THE origins of the Toyota Condor can be traced to the Asia Pacific region in the mid-Seventies, which partly explains its robust body-on-ladder construction, but that doesn’t detract from the fact that it was a massively popular vehicle in its day. It replaced the Venture, a local development of the Indonesian Kijang model that was very spacious (with up to 10 seats) and super-reliable. These days, prices being asked for used Ventures are nothing short of astronomical. Dealers have them listed at R70 000 to R90 000 for decent, low-mileage examples. When you consider that the original purchase price was in the region of R50 000, it makes the Venture one of the best investments of its day. But back to the Condor, which is heading in the same direction.


We start with a basic spec level on the 1,8- litre Estate (65 kW and 135 N.m), the 2,4-litre Estate (85 kW and 195 N.m) and the 3,0-litre Diesel Estate (66 kW and 192 N.m). Later on, a 2000i was released to replace the 1800i and its peak outputs were 71 kW and 158 N.m. You won’t get any extras like alloy wheels, audio or electric windows unless they were fitted as options and note that the 1,8-litre did not have power steering. The next level was called TE and available as the 2400i TE Estate followed by a pair of 4x4 models, the 2400i RV and the 3000D RV. These came equipped with alloy wheels, air-conditioning, power windows and a radio/CD. Leather upholstery was optional. The 4x4 models had full-time four-wheel drive with a centre difflock. Not only that, they had low range as well, with a 2,56:1 transfer gear.

The “boot” (incidentally without a shelf) offers luggage capacity of 192 dm3 and utility space of 1 984 dm3. If you need more space and fewer passengers, you can remove the rear bench. In 2002/2003, we conducted a 20 000 km test with a 2400i TX Estate and its multipurpose capabilities were much appreciated.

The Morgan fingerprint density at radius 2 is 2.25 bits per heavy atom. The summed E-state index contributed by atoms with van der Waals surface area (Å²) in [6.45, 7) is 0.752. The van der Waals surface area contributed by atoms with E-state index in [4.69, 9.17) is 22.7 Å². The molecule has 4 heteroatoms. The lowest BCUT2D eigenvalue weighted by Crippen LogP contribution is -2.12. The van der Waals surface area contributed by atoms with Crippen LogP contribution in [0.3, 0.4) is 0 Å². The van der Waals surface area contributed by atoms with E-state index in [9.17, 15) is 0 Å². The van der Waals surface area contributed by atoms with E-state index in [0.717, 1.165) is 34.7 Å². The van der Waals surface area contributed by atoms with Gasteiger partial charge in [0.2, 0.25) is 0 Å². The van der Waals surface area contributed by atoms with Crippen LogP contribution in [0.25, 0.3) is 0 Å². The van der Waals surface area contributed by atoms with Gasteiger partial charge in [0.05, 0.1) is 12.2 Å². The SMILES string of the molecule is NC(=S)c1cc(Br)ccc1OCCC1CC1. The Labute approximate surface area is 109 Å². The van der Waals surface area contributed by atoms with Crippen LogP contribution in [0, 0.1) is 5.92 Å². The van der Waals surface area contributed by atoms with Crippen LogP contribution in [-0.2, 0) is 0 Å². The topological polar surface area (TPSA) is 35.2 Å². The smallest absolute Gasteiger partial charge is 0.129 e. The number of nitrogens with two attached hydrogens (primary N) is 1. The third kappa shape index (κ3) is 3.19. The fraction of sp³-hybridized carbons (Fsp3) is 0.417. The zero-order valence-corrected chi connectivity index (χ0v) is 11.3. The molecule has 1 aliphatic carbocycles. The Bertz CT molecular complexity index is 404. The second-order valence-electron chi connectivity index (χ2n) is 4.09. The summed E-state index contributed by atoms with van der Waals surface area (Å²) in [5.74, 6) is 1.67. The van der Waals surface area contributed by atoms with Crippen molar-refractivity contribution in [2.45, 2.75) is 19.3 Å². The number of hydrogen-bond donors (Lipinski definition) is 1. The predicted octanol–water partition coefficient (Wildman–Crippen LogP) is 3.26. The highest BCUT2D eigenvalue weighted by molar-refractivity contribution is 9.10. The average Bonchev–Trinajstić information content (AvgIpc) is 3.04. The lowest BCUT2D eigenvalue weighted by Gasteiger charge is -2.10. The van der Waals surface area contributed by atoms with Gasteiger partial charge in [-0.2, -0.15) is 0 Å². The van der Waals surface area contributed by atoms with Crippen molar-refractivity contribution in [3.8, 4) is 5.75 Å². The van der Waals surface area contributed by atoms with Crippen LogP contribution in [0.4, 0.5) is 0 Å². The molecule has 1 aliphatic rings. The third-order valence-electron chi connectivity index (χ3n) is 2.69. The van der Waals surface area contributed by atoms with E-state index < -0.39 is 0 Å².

All units are very reliable and should give little trouble, while the diesel engine has no turbo so there are no fears about high-temperature turbo seizures. With the 3000D, the injectors will eventually suffer from wear, but mileages of over 400 000 km are not unheard of. The same applies to the petrol versions that may start to use oil after achieving such lofty mileages. The petrol engine uses a timing chain, but unfortunately the diesel uses a timing belt. Having said that, the change intervals are only every 150 000 km.


With the high mileages these cars are expected to survive, you might find the gearbox will need an overhaul before the engine does. Look out for gear whining and difficulty in engaging gears as tell-tale signs. Two owners said they had gearbox leaks that were difficult to detect as the leaks came from the top of the transmissions and did not leak while the vehicles were stationary. Both required a complete overhaul as the oil slowly pumped out until empty.


Seating arrangements can be either a twotwo- three set-up or a two-three-three with the eight-seater being more useful all-round. The upholstery can be easily soiled, but the cloth is durable.


Possibly the only real drawback with these vehicles is that the fuel consumption isn’t great. Expect around 15 litres/100 km from the 2400i and not much less from the smaller petrol models, although the diesel fares a bit better at 12,5 litres/100 km using the CAR fuel-consumption index. One owner said he achieved a very respectable average of 11,0 litres/100 km with a 2400i 4x4. With respect to the 4x4 models, one owner of both 2,4-litre petrol and 3,0-litre diesel versions stated that, if driven sedately, which is the only way to drive the diesel with its meagre 66 kW power peak, the petrol version gets a similar consumption and needs less frequent servicing. If the extra power of the 2,4-litre model is utilised, however, it will be thirsty. This suggests that there isn’t too much in it, although many would still go for the lowstressed 3000D.


Some say that the bugs need to brake to avoid splatting against a Condor’s rear screen (in other words – it’s a frustratingly slow vehicle), but you can’t go wrong with this hard-working Toyota. Just keep it locked safely when not in use as everyone seems to love to Condor, but some don’t want to pay for the privilege of driving or owning one!

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